As the flow of GranuFlo lawsuits continues unabated, GranuFlo manufacturer Fresenius Medical Care was cited for deficiencies in one of its facilities.
A recent report carried by the Birmingham News indicated that two deaths occurred while patients were receiving hemodialysis treatments at the Bessemer Kidney Center in Bessemer, Alabama. An additional five patients had to be hospitalized. The Bessemer Kidney Center is owned by Fresenius Medical Care, one of the largest operators of dialysis centers in the United States. The company remains under a cloud stemming from a large-scale recall of the GranuFlo and NaturaLyte solutions.
Records from Alabama show the facility was cited in 2012 for failure to meet standards associated with infection control, use of gloves and the disinfection of all surfaces. The deficiencies have been corrected, but recent deaths and hospitalizations resulted in the facility being shut down pending further investigation. Initial review has not indicated any direct links between all seven cases.
While Fresenius deals with the fallout from the shuttered dialysis center, it continues to deal with dosing errors related to GranuFlo and NaturaLyte. The two products are used as a part of the dialysis treatment, and work well when dosing remains at optimum levels and are monitored for bicarbonate in the blood. Failure to monitor levels of bicarbonate in the blood can lead to cardiac events. Fresenius used an internal memo to alert only the dialysis centers operated by Fresenius about potential alkali dosing errors leading to incorrect levels of bicarbonate in the blood.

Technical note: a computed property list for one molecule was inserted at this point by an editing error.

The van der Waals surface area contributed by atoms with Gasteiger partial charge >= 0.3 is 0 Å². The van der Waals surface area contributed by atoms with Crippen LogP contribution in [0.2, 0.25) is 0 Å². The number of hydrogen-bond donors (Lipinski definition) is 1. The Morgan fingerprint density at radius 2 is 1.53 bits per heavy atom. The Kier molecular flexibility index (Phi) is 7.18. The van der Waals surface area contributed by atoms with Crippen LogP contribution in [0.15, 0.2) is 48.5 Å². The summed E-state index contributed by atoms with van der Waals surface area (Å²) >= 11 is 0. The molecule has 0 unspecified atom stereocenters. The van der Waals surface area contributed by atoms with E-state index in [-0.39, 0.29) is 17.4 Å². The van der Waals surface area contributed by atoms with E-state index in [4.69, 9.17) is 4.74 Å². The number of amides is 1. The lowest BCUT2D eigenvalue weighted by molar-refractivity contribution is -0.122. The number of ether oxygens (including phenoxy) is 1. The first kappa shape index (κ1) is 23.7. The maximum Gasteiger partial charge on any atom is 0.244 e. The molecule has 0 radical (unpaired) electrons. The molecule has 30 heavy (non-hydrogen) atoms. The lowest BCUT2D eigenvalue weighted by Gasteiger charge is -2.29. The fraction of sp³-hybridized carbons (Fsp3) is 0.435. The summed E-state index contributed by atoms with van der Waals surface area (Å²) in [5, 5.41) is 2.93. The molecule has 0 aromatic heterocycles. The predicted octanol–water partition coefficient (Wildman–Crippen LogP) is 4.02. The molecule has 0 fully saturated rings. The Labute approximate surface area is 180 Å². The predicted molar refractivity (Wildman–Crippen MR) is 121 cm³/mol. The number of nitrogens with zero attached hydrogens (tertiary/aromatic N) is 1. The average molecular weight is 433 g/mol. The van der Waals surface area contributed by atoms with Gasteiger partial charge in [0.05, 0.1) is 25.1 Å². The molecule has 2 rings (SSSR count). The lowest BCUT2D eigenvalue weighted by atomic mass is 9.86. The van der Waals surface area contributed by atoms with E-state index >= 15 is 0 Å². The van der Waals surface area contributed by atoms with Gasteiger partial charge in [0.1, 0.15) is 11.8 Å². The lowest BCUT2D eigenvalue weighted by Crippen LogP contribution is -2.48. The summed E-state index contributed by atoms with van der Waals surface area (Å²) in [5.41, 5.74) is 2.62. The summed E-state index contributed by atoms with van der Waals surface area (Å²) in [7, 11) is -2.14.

Carbon dioxide is a gaseous waste product from the metabolism of energy. Blood carries carbon dioxide to your lungs, where it is then exhaled into the atmosphere around you. More than 90% of the carbon dioxide that is in your blood exists as bicarbonate (HCO3). The rest of the carbon dioxide is either dissolved carbon dioxide gas or carbonic acid. Your kidneys and lungs act to balance the levels of carbon dioxide, bicarbonate and carbonic acid in the blood. Bicarbonate acts as the chemical buffer responsible for keeping the pH of blood from becoming too acidic or too basic, both of which cause severe physical problems for a dialysis patient.